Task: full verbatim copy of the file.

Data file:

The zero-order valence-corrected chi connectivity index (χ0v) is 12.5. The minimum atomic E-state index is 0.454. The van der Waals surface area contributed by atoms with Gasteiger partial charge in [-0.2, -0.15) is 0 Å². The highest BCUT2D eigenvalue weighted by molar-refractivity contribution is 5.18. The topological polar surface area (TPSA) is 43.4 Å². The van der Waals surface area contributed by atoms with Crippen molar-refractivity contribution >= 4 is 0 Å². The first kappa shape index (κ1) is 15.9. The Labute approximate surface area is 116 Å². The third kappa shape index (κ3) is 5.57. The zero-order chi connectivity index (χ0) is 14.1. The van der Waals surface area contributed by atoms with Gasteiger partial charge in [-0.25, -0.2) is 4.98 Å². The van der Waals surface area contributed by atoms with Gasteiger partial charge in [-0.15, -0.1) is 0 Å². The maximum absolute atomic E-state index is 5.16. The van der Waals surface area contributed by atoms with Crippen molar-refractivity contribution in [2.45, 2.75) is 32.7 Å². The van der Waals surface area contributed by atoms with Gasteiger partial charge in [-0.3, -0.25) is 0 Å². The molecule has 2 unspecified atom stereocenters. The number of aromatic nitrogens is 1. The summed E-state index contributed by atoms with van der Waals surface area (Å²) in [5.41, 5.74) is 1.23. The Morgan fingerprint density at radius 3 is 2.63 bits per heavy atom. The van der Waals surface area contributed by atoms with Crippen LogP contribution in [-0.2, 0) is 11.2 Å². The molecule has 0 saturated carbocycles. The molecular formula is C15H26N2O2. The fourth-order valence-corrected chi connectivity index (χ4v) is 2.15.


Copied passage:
The zero-order valence-corrected chi connectivity index (χ0v) is 12.5. The minimum atomic E-state index is 0.454. The van der Waals surface area contributed by atoms with Gasteiger partial charge in [-0.2, -0.15) is 0 Å². The highest BCUT2D eigenvalue weighted by molar-refractivity contribution is 5.18. The topological polar surface area (TPSA) is 43.4 Å². The van der Waals surface area contributed by atoms with Crippen molar-refractivity contribution >= 4 is 0 Å². The first kappa shape index (κ1) is 15.9. The Labute approximate surface area is 116 Å². The third kappa shape index (κ3) is 5.57. The zero-order chi connectivity index (χ0) is 14.1. The van der Waals surface area contributed by atoms with Gasteiger partial charge in [-0.25, -0.2) is 4.98 Å². The van der Waals surface area contributed by atoms with Gasteiger partial charge in [-0.15, -0.1) is 0 Å². The maximum absolute atomic E-state index is 5.16. The van der Waals surface area contributed by atoms with Crippen molar-refractivity contribution in [2.45, 2.75) is 32.7 Å². The van der Waals surface area contributed by atoms with Gasteiger partial charge in [-0.3, -0.25) is 0 Å². The molecule has 2 unspecified atom stereocenters. The number of aromatic nitrogens is 1. The summed E-state index contributed by atoms with van der Waals surface area (Å²) in [5.41, 5.74) is 1.23. The Morgan fingerprint density at radius 3 is 2.63 bits per heavy atom. The van der Waals surface area contributed by atoms with Crippen LogP contribution in [-0.2, 0) is 11.2 Å². The molecule has 0 saturated carbocycles. The molecular formula is C15H26N2O2. The fourth-order valence-corrected chi connectivity index (χ4v) is 2.15.